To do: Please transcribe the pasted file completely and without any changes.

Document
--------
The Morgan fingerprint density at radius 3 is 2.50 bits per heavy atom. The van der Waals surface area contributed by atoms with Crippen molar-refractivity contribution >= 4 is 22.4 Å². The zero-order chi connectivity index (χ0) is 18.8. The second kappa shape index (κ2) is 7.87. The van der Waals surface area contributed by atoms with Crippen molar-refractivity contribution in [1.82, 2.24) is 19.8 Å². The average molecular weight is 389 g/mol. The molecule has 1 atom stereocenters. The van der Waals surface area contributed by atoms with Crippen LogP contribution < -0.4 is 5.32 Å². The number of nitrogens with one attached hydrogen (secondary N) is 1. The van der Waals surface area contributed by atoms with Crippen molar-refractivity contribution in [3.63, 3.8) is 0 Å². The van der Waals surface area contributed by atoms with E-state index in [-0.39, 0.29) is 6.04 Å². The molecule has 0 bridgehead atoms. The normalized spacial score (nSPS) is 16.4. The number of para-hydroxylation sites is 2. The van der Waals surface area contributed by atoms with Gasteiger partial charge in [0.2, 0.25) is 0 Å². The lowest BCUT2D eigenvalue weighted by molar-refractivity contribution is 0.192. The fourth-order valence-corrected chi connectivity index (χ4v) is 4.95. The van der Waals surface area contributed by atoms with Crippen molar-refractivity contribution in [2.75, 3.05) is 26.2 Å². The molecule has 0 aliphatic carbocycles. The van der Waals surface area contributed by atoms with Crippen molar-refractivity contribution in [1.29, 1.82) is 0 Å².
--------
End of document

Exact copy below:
The Morgan fingerprint density at radius 3 is 2.50 bits per heavy atom. The van der Waals surface area contributed by atoms with Crippen molar-refractivity contribution >= 4 is 22.4 Å². The zero-order chi connectivity index (χ0) is 18.8. The second kappa shape index (κ2) is 7.87. The van der Waals surface area contributed by atoms with Crippen molar-refractivity contribution in [1.82, 2.24) is 19.8 Å². The average molecular weight is 389 g/mol. The molecule has 1 atom stereocenters. The van der Waals surface area contributed by atoms with Crippen LogP contribution < -0.4 is 5.32 Å². The number of nitrogens with one attached hydrogen (secondary N) is 1. The van der Waals surface area contributed by atoms with Crippen molar-refractivity contribution in [3.63, 3.8) is 0 Å². The van der Waals surface area contributed by atoms with E-state index in [-0.39, 0.29) is 6.04 Å². The molecule has 0 bridgehead atoms. The normalized spacial score (nSPS) is 16.4. The number of para-hydroxylation sites is 2. The van der Waals surface area contributed by atoms with Gasteiger partial charge in [0.2, 0.25) is 0 Å². The lowest BCUT2D eigenvalue weighted by molar-refractivity contribution is 0.192. The fourth-order valence-corrected chi connectivity index (χ4v) is 4.95. The van der Waals surface area contributed by atoms with Crippen molar-refractivity contribution in [2.75, 3.05) is 26.2 Å². The molecule has 0 aliphatic carbocycles. The van der Waals surface area contributed by atoms with Crippen molar-refractivity contribution in [1.29, 1.82) is 0 Å².